Amendment moved— Clause 1, page 1, line 5, after ("shall") insert ("for a period of six months after the passing of this Act").—(Viscount Midleton.)


My Lords, I do not know whether I may add a word in support of the contention of the noble Viscount. Having been brought in contact with a great number of transactions in connection with the trade of the country during the war, I can emphasise the point of the noble Viscount that the control which manufacturers have been quite prepared to assent to during the war has hampered and disorganised trade enormously, and, if they are to be left permanently in the hands of a Government Department, it will interfere very largely with the full employment of many individuals in this country in the future who would naturally be brought into employment by the development of trade under unrestricted methods. I do not desire to attack the Munitions Department. I recognise the great work that it has done, and I do not want to undervalue what has been done, but it was a Department created for the purpose of purchasing and providing munitions for our three great Services during the war; and if some Amendment of this kind is not accepted, it seems to me that Parliament is going to give its sanction to the permanent continuation of a Department which was only created for the purpose of the war, and is going at the end of a moribund Parliament to enable it to diverge from the work for which it was originally created and to take up other work which may be prolonged for years. I think that this matter ought to be reviewed within six months rather than that we should permanently sanction a course of this kind. The nearer that you can bring the user of any article to the purchaser, the more likely you will be to secure the economic purchase of an article, and the more likely you are to bring about satisfaction all round. I am not averse to some expert controlling the different Departments which purchase things that have hitherto been purchased by the Munitions Department, but I strongly urge that Parliament should not sanction permanently a system which ought to be reviewed by the incoming Parliament.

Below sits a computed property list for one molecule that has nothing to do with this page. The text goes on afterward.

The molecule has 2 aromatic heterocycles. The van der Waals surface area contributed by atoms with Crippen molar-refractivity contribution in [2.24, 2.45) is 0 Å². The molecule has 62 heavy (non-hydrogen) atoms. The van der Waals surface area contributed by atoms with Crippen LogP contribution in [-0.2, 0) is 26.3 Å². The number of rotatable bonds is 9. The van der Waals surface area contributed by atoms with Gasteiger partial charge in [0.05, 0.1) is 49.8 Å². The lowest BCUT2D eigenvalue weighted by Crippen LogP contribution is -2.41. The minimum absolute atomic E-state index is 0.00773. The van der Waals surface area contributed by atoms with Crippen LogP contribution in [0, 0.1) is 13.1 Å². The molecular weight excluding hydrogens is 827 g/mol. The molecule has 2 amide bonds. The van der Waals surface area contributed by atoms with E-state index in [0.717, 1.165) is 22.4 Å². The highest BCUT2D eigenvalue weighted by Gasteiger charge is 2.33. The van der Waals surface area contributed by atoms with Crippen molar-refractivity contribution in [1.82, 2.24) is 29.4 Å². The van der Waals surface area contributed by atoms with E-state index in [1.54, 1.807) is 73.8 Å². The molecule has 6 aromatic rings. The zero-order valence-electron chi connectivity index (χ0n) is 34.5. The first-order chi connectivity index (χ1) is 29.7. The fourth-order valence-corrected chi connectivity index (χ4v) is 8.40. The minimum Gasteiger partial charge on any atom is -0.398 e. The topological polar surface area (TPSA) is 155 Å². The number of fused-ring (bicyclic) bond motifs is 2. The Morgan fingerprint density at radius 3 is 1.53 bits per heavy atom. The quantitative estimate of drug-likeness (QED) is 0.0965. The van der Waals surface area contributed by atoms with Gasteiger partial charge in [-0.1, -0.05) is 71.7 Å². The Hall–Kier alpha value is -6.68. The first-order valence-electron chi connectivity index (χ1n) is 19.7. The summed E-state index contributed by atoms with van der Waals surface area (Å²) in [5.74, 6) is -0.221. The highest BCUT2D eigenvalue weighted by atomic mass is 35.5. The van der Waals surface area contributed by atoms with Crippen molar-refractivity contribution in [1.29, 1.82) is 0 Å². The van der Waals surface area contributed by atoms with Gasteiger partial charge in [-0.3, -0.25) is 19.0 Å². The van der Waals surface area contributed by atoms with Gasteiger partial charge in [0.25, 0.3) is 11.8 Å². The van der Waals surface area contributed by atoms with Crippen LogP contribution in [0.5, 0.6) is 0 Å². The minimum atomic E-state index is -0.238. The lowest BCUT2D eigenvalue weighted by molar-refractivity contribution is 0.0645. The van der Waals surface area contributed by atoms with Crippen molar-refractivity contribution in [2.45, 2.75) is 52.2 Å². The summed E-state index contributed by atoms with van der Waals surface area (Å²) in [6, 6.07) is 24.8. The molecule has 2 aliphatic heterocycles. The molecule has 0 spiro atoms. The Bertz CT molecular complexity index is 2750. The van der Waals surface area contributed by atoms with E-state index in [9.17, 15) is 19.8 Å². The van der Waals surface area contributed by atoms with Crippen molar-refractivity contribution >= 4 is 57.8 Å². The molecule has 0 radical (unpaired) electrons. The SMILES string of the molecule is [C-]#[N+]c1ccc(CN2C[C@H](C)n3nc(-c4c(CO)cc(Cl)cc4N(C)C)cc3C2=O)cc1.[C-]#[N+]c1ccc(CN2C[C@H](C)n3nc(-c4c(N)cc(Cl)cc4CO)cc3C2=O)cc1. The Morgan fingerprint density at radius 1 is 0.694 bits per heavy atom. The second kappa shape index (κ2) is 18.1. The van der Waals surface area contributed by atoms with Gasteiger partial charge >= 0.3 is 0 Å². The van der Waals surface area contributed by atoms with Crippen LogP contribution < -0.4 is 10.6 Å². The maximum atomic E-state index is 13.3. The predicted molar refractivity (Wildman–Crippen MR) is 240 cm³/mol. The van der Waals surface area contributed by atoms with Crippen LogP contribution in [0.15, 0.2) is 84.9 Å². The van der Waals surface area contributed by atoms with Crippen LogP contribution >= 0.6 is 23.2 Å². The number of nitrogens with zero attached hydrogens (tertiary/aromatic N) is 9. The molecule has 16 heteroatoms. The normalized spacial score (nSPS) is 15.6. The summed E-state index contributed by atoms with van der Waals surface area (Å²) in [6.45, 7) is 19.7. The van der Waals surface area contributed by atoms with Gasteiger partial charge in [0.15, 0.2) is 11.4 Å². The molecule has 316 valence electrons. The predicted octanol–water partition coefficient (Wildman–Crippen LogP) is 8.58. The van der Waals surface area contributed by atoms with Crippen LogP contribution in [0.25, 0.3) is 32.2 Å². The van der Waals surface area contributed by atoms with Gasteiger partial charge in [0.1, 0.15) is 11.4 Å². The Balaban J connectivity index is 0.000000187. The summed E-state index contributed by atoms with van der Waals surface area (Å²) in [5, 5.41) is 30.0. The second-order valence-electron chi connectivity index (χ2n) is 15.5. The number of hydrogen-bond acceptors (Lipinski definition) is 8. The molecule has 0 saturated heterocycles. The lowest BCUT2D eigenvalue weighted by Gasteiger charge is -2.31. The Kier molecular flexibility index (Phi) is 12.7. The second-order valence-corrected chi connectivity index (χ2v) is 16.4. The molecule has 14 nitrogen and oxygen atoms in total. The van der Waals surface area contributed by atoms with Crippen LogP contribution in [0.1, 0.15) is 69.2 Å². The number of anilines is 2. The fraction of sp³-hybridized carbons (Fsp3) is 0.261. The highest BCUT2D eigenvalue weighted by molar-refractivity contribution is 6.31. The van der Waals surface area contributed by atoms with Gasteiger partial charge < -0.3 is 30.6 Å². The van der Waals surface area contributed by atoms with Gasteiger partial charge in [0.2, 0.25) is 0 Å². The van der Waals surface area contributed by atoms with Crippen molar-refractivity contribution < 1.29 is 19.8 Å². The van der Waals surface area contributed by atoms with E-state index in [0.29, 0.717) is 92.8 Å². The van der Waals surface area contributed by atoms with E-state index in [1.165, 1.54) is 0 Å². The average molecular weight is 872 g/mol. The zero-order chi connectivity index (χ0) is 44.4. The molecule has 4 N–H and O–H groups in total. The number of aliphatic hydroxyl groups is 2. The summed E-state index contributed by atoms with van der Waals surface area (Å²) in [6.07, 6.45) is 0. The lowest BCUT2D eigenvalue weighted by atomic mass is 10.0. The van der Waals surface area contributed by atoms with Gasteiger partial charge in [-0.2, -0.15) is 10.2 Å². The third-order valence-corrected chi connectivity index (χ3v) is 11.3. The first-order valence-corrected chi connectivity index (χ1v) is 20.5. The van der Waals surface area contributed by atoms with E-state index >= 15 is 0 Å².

My Lords, perhaps I may deal first with the remarks of my noble friend Lord Gainford, who talked about the dangers and drawbacks of placing the trade of this country permanently under the control of the Ministry of Munitions, and who used the word "permanently" several times. I would point out, first of all, that that is an impossibility, for this reason. By the Act which instituted the Ministry of Munitions, that Department is bound to come to an end at the latest twelve months after the termination of the war. Therefore the permanency in this case could not be longer than twelve months.

I would ask your Lordships to consider the effect of the Amendment of my noble friend Viscount Midleton, if adopted. It would mean that for six months the Ministry of Munitions should continue doing what we all, I think, admit must be done as expeditiously and as effectively as possible, and that is to divert to peaceful industry the huge war machine which the Ministry of Munitions has built up and administered during the past three years, but at the end of those six months, no matter how urgent the need might be to continue this work, the whole of it would automatically have to cease and the Ministry of Munitions would then have no functions left except war functions. These would then obviously no longer be required. In addition to this, various industries in this country, which are dependent for certain essential commodities, might be put in such a position that they would be absolutely unable to obtain them, and so permanently would be held up.

If we consider the matter for a moment, I think that we shall see that it is really a very small difference that separates the views of the Government from those of my noble friend Lord Midleton. It is a small difference, I venture to say, considering what the noble Viscount has in view, but a very important one considering the interests of the country as a whole and the interests of peace industry in the country. Lord Midleton wants to see all control removed after a period of six months. I am asking that the Ministry of Munitions should be enabled to continue, if necessary, certain essential forms of control for peace purposes as long as the Act, or the Regulations authorising these Orders, may be in force, whatever the life may be of those Orders or Regulations.